I visited the battlefield Visitor’s Center (VC) last Friday evening for a special event, and, as is always the case at Antietam, came away with some unexpected gems.

Treo phone/PDA
These include seeing Antietam on the Web used ‘in the field’ on a wireless PDA, hearing news about progress on Virtual Antietam, getting my mitts on the new Park brochure, and being charmed by a nightscape from the mountaintop …

The Friday event itself was a bit underwhelming weighed against a difficult drive to Sharpsburg. It was a reception in honor of the long hard work that’s gone into thoroughly indexing Hagerstown (Maryland) Newspapers for the period 1790 through the Civil War, to 1865. It was really for the volunteers and project team on the Historic Newspaper Indexing Project, so I was glad to be one of the small crowd there to cheer them. Thanks to them all for a massive and successful undertaking.

The featured attraction for the evening was a talk by Brayton Harris on Wartime Journalism, focusing on combat reporters and artists of the American Civil War. Captain Harris’ presentation, along with a related exhibit of period newspapers in the Battlefield Museum was a preview of Saturday’s program for the public. Nice as it was, it hardly compensated for the miserable drive I’d just had up from DC.

While chatting with me in the VC theater just before the Captain’s presentation, Stephen Recker casually mentioned that he often goes to AotW on his Sprint Treo cell phone/pda while on the battlefield or elsewhere in the region. He says he uses it to answer tour questions on officers and units, and fact-check on artifact hunting expeditions. I was somewhat incredulous, having not seen the site on the tiny screen before.

But he gave me a quick demo, and I was immensely gratified with how well it works. The strategy of using standards-compliant XHTML with CSS (vice tables or other fixed format) for layout has paid off big-time. The phone did a great job of presenting information and search screens that were easy to read and use. I’d been thinking about creating a specific stylesheet for such devices, but I don’t think that’s urgent given how well the site seems to perform now.

I’d be pleased to hear from anyone else who regularly uses a cell phone or wireless PDA for web work like this. What’s your experience been?

48th PA Infantry monument - Nagleclick to see larger image
48th Pennsylvania at Antietam
(S. Recker, Virtual Antietam)

While I had Stephen cornered, by the way, he let me know that his ambitious Virtual Antietam project is moving forward again. He hopes to have it finished in 2007. Of course he already has a wealth of information online. My favorite of his features is the complete monument database: that alone is worth the visit.

Last, but not least: on the way out of the Visitor’s Center I grabbed an early copy of the new Park brochure. Ranger Mannie hinted at it back in January, now here it is. I gather from Tom Shay (via TalkAntietam) that they’re now being issued to Park visitors, so it’s not a hush-hush deal any longer.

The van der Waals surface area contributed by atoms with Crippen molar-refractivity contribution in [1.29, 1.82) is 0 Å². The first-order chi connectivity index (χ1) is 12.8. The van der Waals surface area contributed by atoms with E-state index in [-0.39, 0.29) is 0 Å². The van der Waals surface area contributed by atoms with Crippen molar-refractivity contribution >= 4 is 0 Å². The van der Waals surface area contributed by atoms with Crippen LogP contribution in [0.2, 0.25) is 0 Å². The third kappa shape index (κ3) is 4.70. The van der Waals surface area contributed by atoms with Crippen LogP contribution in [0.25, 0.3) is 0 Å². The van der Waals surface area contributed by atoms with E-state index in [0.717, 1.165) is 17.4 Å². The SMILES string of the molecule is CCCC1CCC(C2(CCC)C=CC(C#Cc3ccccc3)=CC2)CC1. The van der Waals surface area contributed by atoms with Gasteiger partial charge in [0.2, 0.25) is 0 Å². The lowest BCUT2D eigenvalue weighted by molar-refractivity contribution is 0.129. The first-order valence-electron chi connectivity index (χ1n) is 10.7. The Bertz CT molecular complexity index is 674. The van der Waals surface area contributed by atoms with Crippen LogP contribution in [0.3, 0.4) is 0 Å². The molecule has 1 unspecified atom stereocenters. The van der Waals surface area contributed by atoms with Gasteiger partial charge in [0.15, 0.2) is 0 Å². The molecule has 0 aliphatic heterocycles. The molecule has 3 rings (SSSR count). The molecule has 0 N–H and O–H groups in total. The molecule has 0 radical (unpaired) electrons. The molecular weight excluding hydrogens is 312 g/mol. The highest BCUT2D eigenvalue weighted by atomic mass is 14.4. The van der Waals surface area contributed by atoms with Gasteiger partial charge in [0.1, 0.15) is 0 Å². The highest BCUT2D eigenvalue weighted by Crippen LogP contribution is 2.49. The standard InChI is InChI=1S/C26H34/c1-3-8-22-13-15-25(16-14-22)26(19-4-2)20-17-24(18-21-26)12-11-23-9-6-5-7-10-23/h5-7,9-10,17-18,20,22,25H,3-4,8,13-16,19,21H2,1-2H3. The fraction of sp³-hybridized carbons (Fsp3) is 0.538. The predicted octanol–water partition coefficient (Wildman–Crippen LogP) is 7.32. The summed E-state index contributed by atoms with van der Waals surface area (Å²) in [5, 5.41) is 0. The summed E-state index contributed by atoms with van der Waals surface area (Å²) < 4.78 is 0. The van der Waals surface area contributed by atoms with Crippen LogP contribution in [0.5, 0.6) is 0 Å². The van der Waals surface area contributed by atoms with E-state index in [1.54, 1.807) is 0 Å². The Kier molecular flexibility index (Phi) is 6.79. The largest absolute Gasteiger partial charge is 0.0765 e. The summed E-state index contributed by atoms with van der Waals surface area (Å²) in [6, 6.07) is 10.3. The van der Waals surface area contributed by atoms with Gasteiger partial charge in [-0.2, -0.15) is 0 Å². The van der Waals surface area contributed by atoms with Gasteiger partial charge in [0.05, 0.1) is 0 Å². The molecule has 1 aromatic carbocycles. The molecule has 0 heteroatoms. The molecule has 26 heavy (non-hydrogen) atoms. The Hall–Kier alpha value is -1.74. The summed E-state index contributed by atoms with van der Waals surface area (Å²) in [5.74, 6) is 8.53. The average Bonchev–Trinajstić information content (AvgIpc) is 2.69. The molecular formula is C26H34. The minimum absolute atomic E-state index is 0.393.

ANB brochure front
2007 ANB park brochure, front (folded)

ANB brochure back
2007 ANB park brochure, back (folded)

2007 ANB park brochure, front inside (campaign timelines and summary)click to see larger image
2007 ANB park brochure, front inside (campaign timelines and summary)

2007 ANB park brochure, front inside (battle aftermath)click to see larger image
2007 ANB park brochure, front inside (battle aftermath)

2007 ANB park brochure, back inside (battle summary and leaders)click to see larger image
2007 ANB park brochure, back inside (battle summary and leaders)

2007 ANB park brochure, back inside (tour narratives and map)click to see larger image
2007 ANB park brochure, back inside (tour narratives and map)

It was Park Historian Ted Alexander [audio clips] manning the desk and from whom I got the brochure. I should have introduced myself, but at least now I can put a face with his name, too.

On the ride back over South Mountain I paused just under the crest at Turner’s Gap and admired the view back toward Sharpsburg. A quiet, mild night, with twinkling farmstead lights scattered across the view. Priceless.

What a fine evening at Antietam.

4 Responses to “Scenes from a battlefield”

  1. Eric Wittenberg says:


    I live and die by my Treo. It’s my version of a crackberry.

    Mine has a GPS program in it. It’s indispensable.


  2. Jeremy says:

    Interesting post, Brian. I’ve dabbled with mobile web design a bit. Cameron Moll wrote a great series of posts a few years ago, entitled “Mobile Web Design”. He’s also coming out with a book of the same title soon.

  3. Brian says:

    Thanks Eric, I shouldn’t really be surprised by these super-phones, they’re all around me.

    Hi again Jeremy. Good pointers to the technology, thank you. I’m weak on small-screen design. Time I picked it up a bit.

  4. Military History Carnival #2 « Victoria’s cross? says:

    […] A hop across the pond to America led me to King’s Chronicles who was talking about the Battle of Hampton Roads and the duel between the USS Monitor and the CSS Virginia. Once in the US, I found that ex-presidents were all the rage with Britannica Blog discussing Ronald Reagan’s role in today’s ideas about combating terror, spreading democracy, and making the world “less nuclear”, and Thoughts on Military History was asking why President Truman decided to use the atomic bomb. I love a good battlefield trip and Behind AotW convinced me that the battlefield Visitor’s Center at Antietam was a ‘must visit.’ Whilst in that neck of the woods, I dropped in on The 48th Pennsylvania Veteran Volunteer Infantry who told me of a many, many years’ long mystery that was recently solved. My packed schedule left me time to visit Brain Blogger to find out whether war is a psychosis and learn about the meaning of Jamestown from the Dougout. […]

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